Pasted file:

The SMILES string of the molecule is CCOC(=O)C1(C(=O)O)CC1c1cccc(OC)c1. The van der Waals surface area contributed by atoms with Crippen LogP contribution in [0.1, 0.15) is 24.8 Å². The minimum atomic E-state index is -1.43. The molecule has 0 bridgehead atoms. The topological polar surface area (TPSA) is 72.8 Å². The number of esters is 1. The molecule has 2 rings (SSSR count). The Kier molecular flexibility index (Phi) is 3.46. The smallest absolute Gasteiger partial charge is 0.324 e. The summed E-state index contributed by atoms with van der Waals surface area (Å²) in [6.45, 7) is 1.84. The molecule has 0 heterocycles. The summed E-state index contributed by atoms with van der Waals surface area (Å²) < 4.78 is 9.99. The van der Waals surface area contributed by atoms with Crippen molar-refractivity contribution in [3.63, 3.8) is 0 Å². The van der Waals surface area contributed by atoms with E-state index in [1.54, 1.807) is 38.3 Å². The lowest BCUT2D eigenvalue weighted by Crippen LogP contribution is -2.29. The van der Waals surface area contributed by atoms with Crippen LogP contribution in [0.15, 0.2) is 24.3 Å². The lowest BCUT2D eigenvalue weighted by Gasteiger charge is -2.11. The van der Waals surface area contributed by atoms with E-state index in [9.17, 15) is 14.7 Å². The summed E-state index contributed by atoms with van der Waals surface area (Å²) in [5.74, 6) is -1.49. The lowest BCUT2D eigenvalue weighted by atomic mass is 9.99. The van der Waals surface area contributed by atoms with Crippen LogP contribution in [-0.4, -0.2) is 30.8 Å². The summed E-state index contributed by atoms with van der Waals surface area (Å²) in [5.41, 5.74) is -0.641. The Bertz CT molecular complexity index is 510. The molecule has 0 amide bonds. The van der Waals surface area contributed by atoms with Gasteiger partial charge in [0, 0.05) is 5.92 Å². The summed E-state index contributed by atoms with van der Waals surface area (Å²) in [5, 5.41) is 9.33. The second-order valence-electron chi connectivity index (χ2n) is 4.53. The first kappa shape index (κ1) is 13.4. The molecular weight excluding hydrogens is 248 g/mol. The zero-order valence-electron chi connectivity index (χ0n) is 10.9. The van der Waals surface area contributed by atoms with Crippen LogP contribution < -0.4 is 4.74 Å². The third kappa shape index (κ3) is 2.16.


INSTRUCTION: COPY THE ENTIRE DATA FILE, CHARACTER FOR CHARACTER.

The SMILES string of the molecule is CCOC(=O)C1(C(=O)O)CC1c1cccc(OC)c1. The van der Waals surface area contributed by atoms with Crippen LogP contribution in [0.1, 0.15) is 24.8 Å². The minimum atomic E-state index is -1.43. The molecule has 0 bridgehead atoms. The topological polar surface area (TPSA) is 72.8 Å². The number of esters is 1. The molecule has 2 rings (SSSR count). The Kier molecular flexibility index (Phi) is 3.46. The smallest absolute Gasteiger partial charge is 0.324 e. The summed E-state index contributed by atoms with van der Waals surface area (Å²) in [6.45, 7) is 1.84. The molecule has 0 heterocycles. The summed E-state index contributed by atoms with van der Waals surface area (Å²) < 4.78 is 9.99. The van der Waals surface area contributed by atoms with Crippen molar-refractivity contribution in [3.63, 3.8) is 0 Å². The van der Waals surface area contributed by atoms with E-state index in [1.54, 1.807) is 38.3 Å². The lowest BCUT2D eigenvalue weighted by Crippen LogP contribution is -2.29. The van der Waals surface area contributed by atoms with Crippen LogP contribution in [0.15, 0.2) is 24.3 Å². The lowest BCUT2D eigenvalue weighted by Gasteiger charge is -2.11. The van der Waals surface area contributed by atoms with E-state index in [9.17, 15) is 14.7 Å². The summed E-state index contributed by atoms with van der Waals surface area (Å²) in [5.74, 6) is -1.49. The lowest BCUT2D eigenvalue weighted by atomic mass is 9.99. The van der Waals surface area contributed by atoms with Crippen LogP contribution in [-0.4, -0.2) is 30.8 Å². The summed E-state index contributed by atoms with van der Waals surface area (Å²) in [5.41, 5.74) is -0.641. The Bertz CT molecular complexity index is 510. The molecule has 0 amide bonds. The van der Waals surface area contributed by atoms with Gasteiger partial charge in [0, 0.05) is 5.92 Å². The summed E-state index contributed by atoms with van der Waals surface area (Å²) in [5, 5.41) is 9.33. The second-order valence-electron chi connectivity index (χ2n) is 4.53. The first kappa shape index (κ1) is 13.4. The molecular weight excluding hydrogens is 248 g/mol. The zero-order valence-electron chi connectivity index (χ0n) is 10.9. The van der Waals surface area contributed by atoms with Crippen LogP contribution < -0.4 is 4.74 Å². The third kappa shape index (κ3) is 2.16.